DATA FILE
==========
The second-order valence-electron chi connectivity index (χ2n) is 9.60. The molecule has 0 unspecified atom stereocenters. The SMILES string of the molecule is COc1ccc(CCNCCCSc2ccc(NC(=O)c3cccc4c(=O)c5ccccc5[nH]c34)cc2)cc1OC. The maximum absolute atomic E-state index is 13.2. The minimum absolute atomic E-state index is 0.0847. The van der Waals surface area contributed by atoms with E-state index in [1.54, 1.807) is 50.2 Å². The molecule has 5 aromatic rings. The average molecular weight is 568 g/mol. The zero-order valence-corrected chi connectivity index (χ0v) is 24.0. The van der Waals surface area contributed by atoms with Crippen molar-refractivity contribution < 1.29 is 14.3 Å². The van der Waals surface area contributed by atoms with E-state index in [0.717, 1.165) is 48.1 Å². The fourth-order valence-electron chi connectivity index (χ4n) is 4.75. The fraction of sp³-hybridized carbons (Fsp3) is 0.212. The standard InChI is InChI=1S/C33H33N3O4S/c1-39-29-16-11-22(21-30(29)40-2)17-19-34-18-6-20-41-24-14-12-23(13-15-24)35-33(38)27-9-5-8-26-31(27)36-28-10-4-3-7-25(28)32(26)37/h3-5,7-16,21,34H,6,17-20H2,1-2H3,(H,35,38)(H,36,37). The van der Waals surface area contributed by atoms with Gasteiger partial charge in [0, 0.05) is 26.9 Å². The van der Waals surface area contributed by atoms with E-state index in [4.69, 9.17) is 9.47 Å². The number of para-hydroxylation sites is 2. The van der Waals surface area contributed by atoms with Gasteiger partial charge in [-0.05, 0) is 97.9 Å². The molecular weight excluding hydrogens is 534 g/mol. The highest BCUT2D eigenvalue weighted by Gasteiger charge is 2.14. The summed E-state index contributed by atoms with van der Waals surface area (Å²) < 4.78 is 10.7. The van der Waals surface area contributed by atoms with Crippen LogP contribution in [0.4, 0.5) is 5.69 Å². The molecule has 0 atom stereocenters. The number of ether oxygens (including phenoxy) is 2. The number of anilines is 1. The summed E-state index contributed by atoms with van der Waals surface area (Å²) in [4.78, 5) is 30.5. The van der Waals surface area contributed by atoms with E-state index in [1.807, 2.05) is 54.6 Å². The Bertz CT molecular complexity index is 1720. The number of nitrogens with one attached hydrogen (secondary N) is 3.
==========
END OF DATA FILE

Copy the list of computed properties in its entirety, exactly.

The second-order valence-electron chi connectivity index (χ2n) is 9.60. The molecule has 0 unspecified atom stereocenters. The SMILES string of the molecule is COc1ccc(CCNCCCSc2ccc(NC(=O)c3cccc4c(=O)c5ccccc5[nH]c34)cc2)cc1OC. The maximum absolute atomic E-state index is 13.2. The minimum absolute atomic E-state index is 0.0847. The van der Waals surface area contributed by atoms with E-state index in [1.54, 1.807) is 50.2 Å². The molecule has 5 aromatic rings. The average molecular weight is 568 g/mol. The zero-order valence-corrected chi connectivity index (χ0v) is 24.0. The van der Waals surface area contributed by atoms with Crippen molar-refractivity contribution < 1.29 is 14.3 Å². The van der Waals surface area contributed by atoms with E-state index in [0.717, 1.165) is 48.1 Å². The fourth-order valence-electron chi connectivity index (χ4n) is 4.75. The fraction of sp³-hybridized carbons (Fsp3) is 0.212. The standard InChI is InChI=1S/C33H33N3O4S/c1-39-29-16-11-22(21-30(29)40-2)17-19-34-18-6-20-41-24-14-12-23(13-15-24)35-33(38)27-9-5-8-26-31(27)36-28-10-4-3-7-25(28)32(26)37/h3-5,7-16,21,34H,6,17-20H2,1-2H3,(H,35,38)(H,36,37). The van der Waals surface area contributed by atoms with Gasteiger partial charge in [0, 0.05) is 26.9 Å². The van der Waals surface area contributed by atoms with E-state index in [4.69, 9.17) is 9.47 Å². The number of para-hydroxylation sites is 2. The van der Waals surface area contributed by atoms with Gasteiger partial charge in [-0.05, 0) is 97.9 Å². The molecular weight excluding hydrogens is 534 g/mol. The highest BCUT2D eigenvalue weighted by Gasteiger charge is 2.14. The summed E-state index contributed by atoms with van der Waals surface area (Å²) < 4.78 is 10.7. The van der Waals surface area contributed by atoms with Crippen LogP contribution in [0.4, 0.5) is 5.69 Å². The molecule has 0 atom stereocenters. The number of ether oxygens (including phenoxy) is 2. The number of anilines is 1. The summed E-state index contributed by atoms with van der Waals surface area (Å²) in [4.78, 5) is 30.5. The van der Waals surface area contributed by atoms with E-state index in [1.807, 2.05) is 54.6 Å². The Bertz CT molecular complexity index is 1720. The number of nitrogens with one attached hydrogen (secondary N) is 3.